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American Heart Association Healthy Diet Guidelines

Overview

The American Heart Association (AHA) publishes dietary and lifestyle recommendations for general heart health. footnote 1.

These recommendations are for healthy adults at least 18 years old. These guidelines may also be useful for adults who have health problems, children, and teens. But talk to your doctor because some of these recommendations may be different.

The AHA recommends a diet with lots of vegetables, fruits, legumes, nuts, whole grains, lean vegetable or animal protein, and fish. This diet also limits processed meat, refined carbohydrates, and sugary drinks.

To follow a heart-healthy diet:

  • Eat a variety of fruit and vegetable servings every day. Dark green, deep orange, or yellow fruits and vegetables are especially nutritious. Examples include spinach, carrots, peaches, and berries.
  • Eat a variety of grain products every day. Include whole-grain foods that have lots of fiber and nutrients. Examples of whole grains include oats, whole wheat bread, and brown rice.
  • Balance the amount of calories you eat with the activity you do every day. This can help you stay at a healthy weight. If you want to lose weight, look for a weight loss program that includes lifestyle counseling to help you increase your physical activity, reduce how many calories you eat, and monitor your weight over time.
  • Eat foods low in saturated fat and cholesterol, and limit processed meat. Try to choose the following foods:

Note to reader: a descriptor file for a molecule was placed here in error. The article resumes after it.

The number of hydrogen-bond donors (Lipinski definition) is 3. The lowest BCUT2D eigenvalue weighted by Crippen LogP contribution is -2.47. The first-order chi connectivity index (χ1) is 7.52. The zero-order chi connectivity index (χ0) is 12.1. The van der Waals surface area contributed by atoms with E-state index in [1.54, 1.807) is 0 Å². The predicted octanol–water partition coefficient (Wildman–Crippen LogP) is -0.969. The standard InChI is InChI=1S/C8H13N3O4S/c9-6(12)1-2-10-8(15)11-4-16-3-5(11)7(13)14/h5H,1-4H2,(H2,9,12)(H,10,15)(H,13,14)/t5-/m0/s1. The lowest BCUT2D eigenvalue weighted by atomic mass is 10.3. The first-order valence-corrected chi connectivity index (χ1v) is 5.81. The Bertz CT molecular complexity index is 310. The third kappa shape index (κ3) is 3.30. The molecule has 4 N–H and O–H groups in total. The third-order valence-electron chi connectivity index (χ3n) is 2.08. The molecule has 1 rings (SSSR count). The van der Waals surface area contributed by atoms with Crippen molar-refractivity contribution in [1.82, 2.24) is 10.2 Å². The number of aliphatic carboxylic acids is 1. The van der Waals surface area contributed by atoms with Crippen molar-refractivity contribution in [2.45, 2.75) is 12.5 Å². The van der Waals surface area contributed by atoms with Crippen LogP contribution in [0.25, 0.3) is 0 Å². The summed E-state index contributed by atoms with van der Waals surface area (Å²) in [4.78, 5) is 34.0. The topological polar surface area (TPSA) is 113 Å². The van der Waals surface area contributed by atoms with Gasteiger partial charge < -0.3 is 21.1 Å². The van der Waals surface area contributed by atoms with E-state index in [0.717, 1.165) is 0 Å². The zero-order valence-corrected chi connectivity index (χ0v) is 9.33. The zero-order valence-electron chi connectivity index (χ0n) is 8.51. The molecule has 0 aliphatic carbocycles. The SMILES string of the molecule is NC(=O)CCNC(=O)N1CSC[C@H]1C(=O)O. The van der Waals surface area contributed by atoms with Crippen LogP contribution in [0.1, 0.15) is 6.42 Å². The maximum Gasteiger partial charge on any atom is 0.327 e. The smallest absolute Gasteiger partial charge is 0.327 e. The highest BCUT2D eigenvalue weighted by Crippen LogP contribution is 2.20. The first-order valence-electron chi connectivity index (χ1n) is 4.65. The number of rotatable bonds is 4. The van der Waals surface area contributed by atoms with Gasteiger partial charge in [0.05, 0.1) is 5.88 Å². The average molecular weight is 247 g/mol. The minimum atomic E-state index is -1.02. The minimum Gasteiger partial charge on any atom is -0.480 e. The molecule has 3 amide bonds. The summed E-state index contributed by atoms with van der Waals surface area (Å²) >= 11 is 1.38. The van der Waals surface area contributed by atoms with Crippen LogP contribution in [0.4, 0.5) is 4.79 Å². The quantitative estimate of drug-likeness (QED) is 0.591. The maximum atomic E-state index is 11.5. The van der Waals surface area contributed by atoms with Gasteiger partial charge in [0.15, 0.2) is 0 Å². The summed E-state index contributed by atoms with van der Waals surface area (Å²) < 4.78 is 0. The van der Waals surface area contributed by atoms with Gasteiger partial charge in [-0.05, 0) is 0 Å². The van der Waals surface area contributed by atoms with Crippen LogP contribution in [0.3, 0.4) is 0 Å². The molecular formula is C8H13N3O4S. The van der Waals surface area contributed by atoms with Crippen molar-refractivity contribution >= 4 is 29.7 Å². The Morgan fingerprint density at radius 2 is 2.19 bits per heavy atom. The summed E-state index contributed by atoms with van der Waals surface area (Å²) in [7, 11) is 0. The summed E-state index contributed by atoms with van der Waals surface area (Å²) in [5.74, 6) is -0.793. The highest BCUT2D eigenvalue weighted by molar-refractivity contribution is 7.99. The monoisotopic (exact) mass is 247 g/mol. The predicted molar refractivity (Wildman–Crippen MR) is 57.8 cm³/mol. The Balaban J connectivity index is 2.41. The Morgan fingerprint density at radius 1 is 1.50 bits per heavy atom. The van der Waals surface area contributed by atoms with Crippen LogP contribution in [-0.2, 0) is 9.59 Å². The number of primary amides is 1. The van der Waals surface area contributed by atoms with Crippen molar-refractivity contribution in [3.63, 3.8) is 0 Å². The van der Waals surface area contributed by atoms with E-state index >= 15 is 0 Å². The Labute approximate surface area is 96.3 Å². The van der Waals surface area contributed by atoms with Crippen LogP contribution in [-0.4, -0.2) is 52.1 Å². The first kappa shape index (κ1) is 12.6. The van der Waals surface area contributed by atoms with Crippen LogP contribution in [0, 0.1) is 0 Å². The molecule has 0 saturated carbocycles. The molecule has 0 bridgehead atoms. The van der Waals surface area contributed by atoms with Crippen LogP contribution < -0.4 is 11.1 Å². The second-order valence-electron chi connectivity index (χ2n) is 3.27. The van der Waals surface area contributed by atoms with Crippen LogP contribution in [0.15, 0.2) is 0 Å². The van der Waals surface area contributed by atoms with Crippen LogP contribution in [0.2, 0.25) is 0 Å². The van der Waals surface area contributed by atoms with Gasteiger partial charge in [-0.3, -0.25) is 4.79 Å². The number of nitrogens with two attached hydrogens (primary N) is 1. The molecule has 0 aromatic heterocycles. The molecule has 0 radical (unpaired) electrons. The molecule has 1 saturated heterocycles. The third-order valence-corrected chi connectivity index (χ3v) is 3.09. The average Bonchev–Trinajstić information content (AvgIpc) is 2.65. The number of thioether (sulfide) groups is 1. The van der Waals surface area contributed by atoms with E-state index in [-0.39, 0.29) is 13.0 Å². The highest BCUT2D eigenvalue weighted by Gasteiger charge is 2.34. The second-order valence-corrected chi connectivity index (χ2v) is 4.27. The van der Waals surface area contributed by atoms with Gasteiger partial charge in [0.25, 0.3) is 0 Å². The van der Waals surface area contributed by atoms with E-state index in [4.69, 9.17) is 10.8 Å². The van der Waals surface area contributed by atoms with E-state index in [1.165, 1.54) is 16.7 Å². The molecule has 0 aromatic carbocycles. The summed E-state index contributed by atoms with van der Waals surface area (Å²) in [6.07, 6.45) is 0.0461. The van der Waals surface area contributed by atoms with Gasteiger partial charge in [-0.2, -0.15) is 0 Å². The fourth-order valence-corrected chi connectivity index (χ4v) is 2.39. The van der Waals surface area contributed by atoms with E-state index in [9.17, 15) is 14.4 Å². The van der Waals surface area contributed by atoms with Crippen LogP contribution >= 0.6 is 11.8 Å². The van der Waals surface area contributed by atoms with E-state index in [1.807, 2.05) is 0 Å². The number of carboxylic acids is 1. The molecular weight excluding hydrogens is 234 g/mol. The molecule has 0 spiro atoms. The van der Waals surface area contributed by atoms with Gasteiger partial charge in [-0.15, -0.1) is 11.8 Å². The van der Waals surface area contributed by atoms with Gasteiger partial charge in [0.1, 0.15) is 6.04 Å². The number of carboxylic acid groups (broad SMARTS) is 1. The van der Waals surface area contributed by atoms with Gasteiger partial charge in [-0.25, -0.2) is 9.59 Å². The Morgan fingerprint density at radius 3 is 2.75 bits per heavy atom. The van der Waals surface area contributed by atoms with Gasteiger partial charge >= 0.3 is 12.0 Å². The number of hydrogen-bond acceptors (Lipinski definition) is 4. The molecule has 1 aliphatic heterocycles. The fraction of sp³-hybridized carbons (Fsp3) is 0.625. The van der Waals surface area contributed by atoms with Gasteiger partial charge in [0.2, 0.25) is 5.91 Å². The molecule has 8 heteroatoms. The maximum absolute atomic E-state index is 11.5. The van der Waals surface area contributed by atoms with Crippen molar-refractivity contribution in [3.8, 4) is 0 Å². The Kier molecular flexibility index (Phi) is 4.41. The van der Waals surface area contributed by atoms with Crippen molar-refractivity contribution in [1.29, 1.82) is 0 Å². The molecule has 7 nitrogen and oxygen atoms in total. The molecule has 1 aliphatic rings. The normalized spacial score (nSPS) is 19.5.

• Lean meats, fish, and meat alternatives like beans or tofu
    • Unsaturated fats, like canola oil, olive oil, avocado, and nuts.
  • Limit sodium. Most people get far more sodium than they need. Try to limit how much sodium (salt) you eat. This is especially important for people who are at risk for or already have high blood pressure. The AHA recommends that most people limit their sodium to 1,500 mg a day. And if you can't reach that goal right now, try to eat at least 1,000 mg less sodium a day than you are now eating.
  • Limit alcohol intake to 2 drinks a day for men and 1 drink a day for women.
  • Limit drinks and foods with added sugar.

Special considerations include the following:

Older adults.

As you age, you do not usually need to eat as many calories. Although the general dietary guidelines remain the same, older adults should be careful to choose foods rich in nutrients to meet their nutritional needs without too many calories.

Children.

The AHA recommends that children and teens have less than 6 teaspoons of added sugars a day and drink no more than 8 ounces of sugary beverages a week.footnote 2

People with kidney disease.

Cardiovascular disease can develop in people who lose normal function of their kidneys. If you have kidney disease, you may need to limit some nutrients including protein and sodium.

References

Citations

  1. Arnett DK, et al. (2019). 2019 ACC/AHA guideline on the primary prevention of cardiovascular disease. Circulation, published online March 17, 2019: CIR0000000000000678. DOI: 10.1161/CIR.0000000000000678. Accessed March 26, 2019. [Erratum in Circulation, 140(11): e649–e650. DOI: 10.1161/CIR.0000000000000725. Accessed September 10, 2019.]
  2. Vos MB, et al. (2017). Added sugars and cardiovascular disease risk in children: A scientific statement from the American Heart Association. Circulation, 135(19): e1017–e1034. DOI: 10.1161/CIR.0000000000000439. Accessed August 30, 2016.

Credits

Current as of: September 8, 2021

Author: Healthwise Staff
Medical Review:
Rakesh K. Pai MD, FACC - Cardiology, Electrophysiology
Martin J. Gabica MD - Family Medicine
Kathleen Romito MD - Family Medicine
E. Gregory Thompson MD - Internal Medicine
Adam Husney MD - Family Medicine
Colleen O'Connor PhD, RD - Registered Dietitian
Kathleen M. Fairfield MD, MPH, DrPH - Internal Medicine

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